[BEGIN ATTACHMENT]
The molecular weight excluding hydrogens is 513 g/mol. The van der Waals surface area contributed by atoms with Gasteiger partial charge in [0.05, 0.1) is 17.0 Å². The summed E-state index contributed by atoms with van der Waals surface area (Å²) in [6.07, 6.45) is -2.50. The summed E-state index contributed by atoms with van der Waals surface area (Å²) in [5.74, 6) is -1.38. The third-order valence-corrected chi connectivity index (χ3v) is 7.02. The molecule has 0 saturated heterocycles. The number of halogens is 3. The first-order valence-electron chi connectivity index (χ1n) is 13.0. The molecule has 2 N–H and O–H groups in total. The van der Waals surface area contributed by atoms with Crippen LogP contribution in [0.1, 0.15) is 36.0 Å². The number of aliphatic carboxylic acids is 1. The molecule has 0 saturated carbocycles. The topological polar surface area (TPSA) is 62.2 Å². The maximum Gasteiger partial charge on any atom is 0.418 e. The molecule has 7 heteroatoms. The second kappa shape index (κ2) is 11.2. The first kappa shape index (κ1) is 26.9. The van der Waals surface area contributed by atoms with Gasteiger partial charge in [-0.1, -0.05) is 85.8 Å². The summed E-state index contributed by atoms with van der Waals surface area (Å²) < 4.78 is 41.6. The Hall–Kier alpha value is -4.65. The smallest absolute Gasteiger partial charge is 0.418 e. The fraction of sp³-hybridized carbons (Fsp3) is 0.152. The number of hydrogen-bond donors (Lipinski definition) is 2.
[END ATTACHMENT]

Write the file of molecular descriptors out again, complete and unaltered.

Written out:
The molecular weight excluding hydrogens is 513 g/mol. The van der Waals surface area contributed by atoms with Gasteiger partial charge in [0.05, 0.1) is 17.0 Å². The summed E-state index contributed by atoms with van der Waals surface area (Å²) in [6.07, 6.45) is -2.50. The summed E-state index contributed by atoms with van der Waals surface area (Å²) in [5.74, 6) is -1.38. The third-order valence-corrected chi connectivity index (χ3v) is 7.02. The molecule has 0 saturated heterocycles. The number of halogens is 3. The first-order valence-electron chi connectivity index (χ1n) is 13.0. The molecule has 2 N–H and O–H groups in total. The van der Waals surface area contributed by atoms with Crippen LogP contribution in [0.1, 0.15) is 36.0 Å². The number of aliphatic carboxylic acids is 1. The molecule has 0 saturated carbocycles. The topological polar surface area (TPSA) is 62.2 Å². The maximum Gasteiger partial charge on any atom is 0.418 e. The molecule has 7 heteroatoms. The second kappa shape index (κ2) is 11.2. The first kappa shape index (κ1) is 26.9. The van der Waals surface area contributed by atoms with Gasteiger partial charge in [-0.1, -0.05) is 85.8 Å². The summed E-state index contributed by atoms with van der Waals surface area (Å²) < 4.78 is 41.6. The Hall–Kier alpha value is -4.65. The smallest absolute Gasteiger partial charge is 0.418 e. The fraction of sp³-hybridized carbons (Fsp3) is 0.152. The number of hydrogen-bond donors (Lipinski definition) is 2.